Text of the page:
The Virginal Mother in German Culture presents an innovative and thorough analysis of the contradictory obsession with female virginity and idealization of maternal nature in Germany from the late eighteenth to the early twentieth centuries.
Lauren Nossett explores how the complex social ideal of woman as both a sexless and maternal being led to the creation of a unique figure in German literature: the virginal mother.
At the same time, she shows that the literary depictions of virginal mothers correspond to vilified biological mother figures, which point to a perceived threat in the long nineteenth century of the mother's procreative power. Examining the virginal mother in the first novel by a German woman (Sophie von La Roche), canonical texts by Goethe, nineteenth-century popular fiction, autobiographical works, and Thea von Harbou's novel Metropolis and Fritz Lang's film by the same name, this book highlights the virginal mother at pivotal moments in German history and cultural development: the entrance of women into the literary market, the Goethezeit, the foundation of the German Empire, and the volatile Weimar Republic.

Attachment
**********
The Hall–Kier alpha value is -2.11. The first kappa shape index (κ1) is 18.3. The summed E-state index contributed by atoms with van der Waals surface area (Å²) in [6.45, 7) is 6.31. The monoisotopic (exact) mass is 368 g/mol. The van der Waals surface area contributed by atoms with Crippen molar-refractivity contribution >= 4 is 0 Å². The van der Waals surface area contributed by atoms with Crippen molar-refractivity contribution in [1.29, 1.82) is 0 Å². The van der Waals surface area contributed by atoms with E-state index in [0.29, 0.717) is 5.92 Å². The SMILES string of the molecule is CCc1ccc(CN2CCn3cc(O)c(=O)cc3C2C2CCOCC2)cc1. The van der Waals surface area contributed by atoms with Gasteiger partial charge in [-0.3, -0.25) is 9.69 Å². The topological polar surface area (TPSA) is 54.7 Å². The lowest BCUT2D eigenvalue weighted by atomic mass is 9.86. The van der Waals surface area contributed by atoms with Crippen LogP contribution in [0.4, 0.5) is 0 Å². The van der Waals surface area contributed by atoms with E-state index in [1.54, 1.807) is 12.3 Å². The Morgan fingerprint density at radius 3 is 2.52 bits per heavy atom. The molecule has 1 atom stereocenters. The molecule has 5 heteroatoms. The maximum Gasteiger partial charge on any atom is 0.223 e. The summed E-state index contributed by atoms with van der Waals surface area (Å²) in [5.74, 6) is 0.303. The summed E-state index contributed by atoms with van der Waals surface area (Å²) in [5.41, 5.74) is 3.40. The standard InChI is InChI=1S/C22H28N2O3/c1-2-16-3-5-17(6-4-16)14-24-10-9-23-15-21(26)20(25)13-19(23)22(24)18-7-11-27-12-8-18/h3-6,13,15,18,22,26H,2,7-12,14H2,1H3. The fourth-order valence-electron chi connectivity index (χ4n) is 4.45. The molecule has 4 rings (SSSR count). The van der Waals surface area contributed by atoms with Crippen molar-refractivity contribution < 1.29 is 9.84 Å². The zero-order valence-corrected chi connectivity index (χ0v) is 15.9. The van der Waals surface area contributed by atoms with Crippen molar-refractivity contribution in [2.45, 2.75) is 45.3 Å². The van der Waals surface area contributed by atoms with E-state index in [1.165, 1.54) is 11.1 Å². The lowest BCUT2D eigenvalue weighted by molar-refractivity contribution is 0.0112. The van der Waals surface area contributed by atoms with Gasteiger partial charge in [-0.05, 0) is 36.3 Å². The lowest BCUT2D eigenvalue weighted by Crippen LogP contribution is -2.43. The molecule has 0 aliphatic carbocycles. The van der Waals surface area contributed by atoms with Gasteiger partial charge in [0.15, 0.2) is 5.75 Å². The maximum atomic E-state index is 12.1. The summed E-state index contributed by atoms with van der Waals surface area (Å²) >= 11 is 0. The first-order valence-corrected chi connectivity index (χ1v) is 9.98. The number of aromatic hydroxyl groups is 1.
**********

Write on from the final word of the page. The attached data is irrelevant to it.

The Virginal Mother in German Culture will be of interest to students and scholars of German literature, history, cultural and social studies, and women's studies.